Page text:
I recently sat down with a church staff member that serves in another state, and he mentioned how Guest Services at his church needed to improve. He was frustrated, especially since this area of responsibility fell on his shoulders. We chatted about a number of elements that could be contributing his current frustration. One key element we discovered in our conversation was the lack of value his Senior Pastor had for Guest Services.
What are the areas of focus for most Senior Pastors?
- Children and Students
- Small/Community Groups
Question: What if the guest is frustrated and distracted because of their poor experience with a team member in the parking lot or with a greeter before they check their child or student in or before the music and sermon begin? The message already heard and felt before anything else is louder and more effective than what everything else will be said. The opposite can be true as well. What if the guest feels comfortable and in control of the emotional and social distance, how much more in tune would they be when the music and sermon begin?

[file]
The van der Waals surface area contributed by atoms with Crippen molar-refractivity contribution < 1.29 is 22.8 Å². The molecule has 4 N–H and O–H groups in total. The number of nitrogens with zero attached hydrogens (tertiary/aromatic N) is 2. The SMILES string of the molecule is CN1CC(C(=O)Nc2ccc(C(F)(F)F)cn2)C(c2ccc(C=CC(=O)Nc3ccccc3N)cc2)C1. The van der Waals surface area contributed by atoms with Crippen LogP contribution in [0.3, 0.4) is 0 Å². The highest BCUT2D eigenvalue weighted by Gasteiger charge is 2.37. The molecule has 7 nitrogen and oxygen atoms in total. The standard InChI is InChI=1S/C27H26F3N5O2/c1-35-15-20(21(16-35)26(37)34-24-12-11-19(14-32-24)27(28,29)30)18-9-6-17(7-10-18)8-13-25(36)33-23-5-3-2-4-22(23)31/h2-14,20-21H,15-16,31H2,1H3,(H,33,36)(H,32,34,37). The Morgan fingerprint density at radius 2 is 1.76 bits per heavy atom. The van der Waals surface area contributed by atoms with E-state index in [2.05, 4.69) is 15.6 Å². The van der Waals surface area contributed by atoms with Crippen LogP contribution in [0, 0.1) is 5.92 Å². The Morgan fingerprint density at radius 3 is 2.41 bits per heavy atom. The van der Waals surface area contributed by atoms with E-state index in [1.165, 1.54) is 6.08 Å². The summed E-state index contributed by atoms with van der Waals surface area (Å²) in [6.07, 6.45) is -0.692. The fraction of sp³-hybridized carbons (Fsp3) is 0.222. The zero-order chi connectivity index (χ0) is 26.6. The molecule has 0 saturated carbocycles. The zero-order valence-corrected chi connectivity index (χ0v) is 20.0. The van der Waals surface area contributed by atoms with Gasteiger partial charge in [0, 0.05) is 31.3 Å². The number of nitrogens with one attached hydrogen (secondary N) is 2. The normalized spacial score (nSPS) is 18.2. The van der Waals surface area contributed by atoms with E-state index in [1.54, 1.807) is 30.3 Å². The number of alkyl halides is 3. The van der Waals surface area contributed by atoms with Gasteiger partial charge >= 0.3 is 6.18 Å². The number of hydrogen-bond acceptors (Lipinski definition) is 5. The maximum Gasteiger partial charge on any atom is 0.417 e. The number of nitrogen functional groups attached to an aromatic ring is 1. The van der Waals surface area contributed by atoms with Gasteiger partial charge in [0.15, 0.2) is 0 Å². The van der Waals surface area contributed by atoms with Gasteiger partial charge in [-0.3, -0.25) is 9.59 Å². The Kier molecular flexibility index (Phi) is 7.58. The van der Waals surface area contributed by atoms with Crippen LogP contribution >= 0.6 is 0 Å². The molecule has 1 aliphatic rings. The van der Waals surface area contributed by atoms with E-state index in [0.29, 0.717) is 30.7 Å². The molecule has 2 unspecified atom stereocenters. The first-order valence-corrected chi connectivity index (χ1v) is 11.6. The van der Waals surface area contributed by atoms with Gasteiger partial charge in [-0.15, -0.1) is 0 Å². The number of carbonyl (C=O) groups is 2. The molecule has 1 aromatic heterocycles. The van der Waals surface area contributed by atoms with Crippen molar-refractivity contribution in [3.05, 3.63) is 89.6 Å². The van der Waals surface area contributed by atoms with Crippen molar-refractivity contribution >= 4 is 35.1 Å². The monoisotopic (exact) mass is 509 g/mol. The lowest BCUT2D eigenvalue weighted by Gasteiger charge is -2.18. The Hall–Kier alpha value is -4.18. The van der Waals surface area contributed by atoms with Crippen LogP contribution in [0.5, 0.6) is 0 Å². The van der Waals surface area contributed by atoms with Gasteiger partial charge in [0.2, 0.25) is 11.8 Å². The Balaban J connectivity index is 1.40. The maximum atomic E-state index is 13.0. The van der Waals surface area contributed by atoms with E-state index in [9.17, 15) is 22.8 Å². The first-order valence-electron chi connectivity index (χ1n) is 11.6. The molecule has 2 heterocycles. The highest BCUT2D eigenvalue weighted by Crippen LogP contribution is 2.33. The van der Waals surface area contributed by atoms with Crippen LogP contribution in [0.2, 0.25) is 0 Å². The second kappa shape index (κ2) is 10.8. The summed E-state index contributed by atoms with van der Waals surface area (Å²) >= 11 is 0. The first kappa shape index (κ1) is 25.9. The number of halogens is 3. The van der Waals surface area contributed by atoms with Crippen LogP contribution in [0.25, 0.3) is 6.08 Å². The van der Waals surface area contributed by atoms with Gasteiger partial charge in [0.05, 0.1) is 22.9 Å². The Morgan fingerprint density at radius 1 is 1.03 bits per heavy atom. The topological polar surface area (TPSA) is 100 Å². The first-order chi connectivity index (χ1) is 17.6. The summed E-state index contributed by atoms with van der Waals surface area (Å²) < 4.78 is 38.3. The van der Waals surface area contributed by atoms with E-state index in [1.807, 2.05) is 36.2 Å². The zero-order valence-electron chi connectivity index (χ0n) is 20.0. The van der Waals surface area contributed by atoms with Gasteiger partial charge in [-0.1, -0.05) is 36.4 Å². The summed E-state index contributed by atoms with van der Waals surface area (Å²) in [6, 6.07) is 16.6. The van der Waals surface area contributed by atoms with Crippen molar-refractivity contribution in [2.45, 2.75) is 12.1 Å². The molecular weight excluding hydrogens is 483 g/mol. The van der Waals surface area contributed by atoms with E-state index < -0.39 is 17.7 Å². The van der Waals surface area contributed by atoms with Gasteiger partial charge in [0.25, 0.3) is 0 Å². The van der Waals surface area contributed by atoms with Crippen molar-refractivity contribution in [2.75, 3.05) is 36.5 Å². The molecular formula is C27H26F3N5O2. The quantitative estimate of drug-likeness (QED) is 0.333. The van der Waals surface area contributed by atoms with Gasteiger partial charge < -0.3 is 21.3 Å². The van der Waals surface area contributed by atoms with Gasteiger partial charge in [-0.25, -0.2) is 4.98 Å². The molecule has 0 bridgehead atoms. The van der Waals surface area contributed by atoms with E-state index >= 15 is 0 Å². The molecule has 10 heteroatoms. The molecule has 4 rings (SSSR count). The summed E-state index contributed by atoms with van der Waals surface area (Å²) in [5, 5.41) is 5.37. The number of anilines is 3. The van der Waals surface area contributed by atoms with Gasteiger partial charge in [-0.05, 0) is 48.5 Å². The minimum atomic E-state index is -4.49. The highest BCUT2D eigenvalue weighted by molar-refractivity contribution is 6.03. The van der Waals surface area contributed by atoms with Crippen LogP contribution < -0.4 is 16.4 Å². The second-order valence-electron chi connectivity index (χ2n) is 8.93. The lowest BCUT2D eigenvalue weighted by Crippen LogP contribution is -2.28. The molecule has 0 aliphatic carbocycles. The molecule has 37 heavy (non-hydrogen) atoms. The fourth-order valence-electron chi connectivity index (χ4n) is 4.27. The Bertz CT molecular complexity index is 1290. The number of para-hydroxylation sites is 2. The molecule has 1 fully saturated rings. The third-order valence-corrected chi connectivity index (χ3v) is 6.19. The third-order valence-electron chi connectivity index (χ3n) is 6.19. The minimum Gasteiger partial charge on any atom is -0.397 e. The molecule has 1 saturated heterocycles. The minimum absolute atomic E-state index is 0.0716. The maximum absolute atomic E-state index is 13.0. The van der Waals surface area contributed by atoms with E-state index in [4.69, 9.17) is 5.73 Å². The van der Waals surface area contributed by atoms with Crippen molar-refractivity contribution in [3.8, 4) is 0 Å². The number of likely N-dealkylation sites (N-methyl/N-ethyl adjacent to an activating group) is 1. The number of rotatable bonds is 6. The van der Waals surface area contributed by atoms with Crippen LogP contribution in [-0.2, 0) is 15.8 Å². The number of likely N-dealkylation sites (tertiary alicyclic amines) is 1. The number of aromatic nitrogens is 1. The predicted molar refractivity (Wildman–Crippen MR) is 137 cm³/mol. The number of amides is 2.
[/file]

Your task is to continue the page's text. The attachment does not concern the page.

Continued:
After working in churches for many years and speaking with churches about this frustration, I have discovered that Senior Pastors fall into one of four categories when it comes to valuing Guest Services.
1. They don't know they should value Guest Services.
Defined: They are innocently unaware of the importance of this area.
2. They don't value Guest Services at all.
Defined: They intentionally disregard this area as a value add to the guest.
3. They have Guest Services as an aspirational value.
Defined: They think by giving a few resources that it shows care about this area.
4. They truly value Guest Services.
Defined: They sacrifice in other areas in order to provide resources for this area.